What People Initially Thought Of Tolkien’s Lord Of The Rings (novel)

I recently came across a review of Tolkien’s Lord Of The Rings books when they were first published in 1954. Of course, today the books are regarded as some of the best fiction ever written and have spawned oscar-winning movies. But this review from 1954 featured in a British magazine, The New Statesman, was scathing:

“The Two Towers is the second volume of his mammoth fairy tale, The Lord of the Rings. It will do quite nicely as an allegorical adventure story for very leisured boys, but as anything else I am convinced it has been wildly overpraised and it is all I can do to restrain myself from shouting:….’Adults of all ages! Unite against the infantilism invasion’ “

The review goes on:

“it is all too far too long and blown up. What began as a charming children’s book has proliferated into an endless worm…although a great deal of imagination has been at work, it is imagination of low potential. The various creatures hobbits, elves, dwarfs, orcs, ents are nicely differentiated. Their ecology is described with scholarly detail and consistency. But not one of them has any real individuality; not one is a character.”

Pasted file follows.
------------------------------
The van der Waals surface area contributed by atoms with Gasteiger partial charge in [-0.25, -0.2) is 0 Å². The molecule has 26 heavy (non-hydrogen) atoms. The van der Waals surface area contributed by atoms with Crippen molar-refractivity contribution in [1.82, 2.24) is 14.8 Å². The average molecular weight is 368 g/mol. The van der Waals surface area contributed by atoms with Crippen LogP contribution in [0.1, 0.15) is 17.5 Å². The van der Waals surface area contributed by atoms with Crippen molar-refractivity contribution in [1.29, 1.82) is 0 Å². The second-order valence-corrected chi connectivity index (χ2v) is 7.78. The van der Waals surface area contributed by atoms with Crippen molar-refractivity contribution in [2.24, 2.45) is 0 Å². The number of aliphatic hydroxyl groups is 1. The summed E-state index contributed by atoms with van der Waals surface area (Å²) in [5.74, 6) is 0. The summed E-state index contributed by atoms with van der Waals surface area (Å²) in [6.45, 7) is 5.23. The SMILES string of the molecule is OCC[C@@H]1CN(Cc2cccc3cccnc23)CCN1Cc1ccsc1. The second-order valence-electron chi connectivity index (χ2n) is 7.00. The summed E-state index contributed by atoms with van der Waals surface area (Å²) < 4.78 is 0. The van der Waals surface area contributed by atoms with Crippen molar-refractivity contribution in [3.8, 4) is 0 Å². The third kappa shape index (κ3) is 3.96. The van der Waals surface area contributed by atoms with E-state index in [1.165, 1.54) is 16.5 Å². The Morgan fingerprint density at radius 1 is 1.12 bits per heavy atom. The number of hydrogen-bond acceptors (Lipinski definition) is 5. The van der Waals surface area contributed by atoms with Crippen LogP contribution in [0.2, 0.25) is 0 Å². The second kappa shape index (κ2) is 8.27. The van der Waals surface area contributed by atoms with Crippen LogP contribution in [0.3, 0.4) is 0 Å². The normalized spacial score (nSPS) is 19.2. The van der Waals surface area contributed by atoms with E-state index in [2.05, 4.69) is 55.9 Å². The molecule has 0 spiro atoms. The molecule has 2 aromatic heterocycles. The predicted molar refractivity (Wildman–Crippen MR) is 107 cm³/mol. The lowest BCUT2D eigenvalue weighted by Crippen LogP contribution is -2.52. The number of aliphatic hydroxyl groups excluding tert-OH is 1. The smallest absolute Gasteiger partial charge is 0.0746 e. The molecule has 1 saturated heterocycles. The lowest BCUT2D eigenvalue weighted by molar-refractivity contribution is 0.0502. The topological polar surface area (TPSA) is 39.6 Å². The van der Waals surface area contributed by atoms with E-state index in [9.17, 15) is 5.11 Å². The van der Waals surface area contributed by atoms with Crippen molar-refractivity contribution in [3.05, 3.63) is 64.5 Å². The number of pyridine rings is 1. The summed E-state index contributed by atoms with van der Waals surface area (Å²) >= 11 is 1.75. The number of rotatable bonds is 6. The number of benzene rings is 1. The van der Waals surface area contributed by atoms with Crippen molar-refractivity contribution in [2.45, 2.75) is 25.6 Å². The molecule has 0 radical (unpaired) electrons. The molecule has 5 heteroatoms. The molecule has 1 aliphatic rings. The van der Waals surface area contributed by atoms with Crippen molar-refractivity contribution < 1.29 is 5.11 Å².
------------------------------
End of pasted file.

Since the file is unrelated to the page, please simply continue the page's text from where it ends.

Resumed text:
It does have some nice words to say:

“The battle scenes are well done; the atmosphere of doom and danger and perilous night-riding often effective. The traditional mystical confusion attaching to a quest, and a struggle between good and evil, is neatly worked into the plot…”

But that’s only a pause, before the negative words resume:

“the fantasy remains thin and pale. And the writing is not at all fresh. Here is a sample – one of the rare descriptions of a female person in a story most of whose characters appear to be sexless:

…Grave and thoughtful was her glance, as she looked on the king with cool pity in her eyes. Very fair was her face, and her hair was like a river of gold. Slender and tall was she in her white robe girt with silver, but strong she seemed and stern as steel, a daughter of kings.”

Ouch. The books and the movies have never appealed to me, so I can see where the reviewer is coming from!

Bilal

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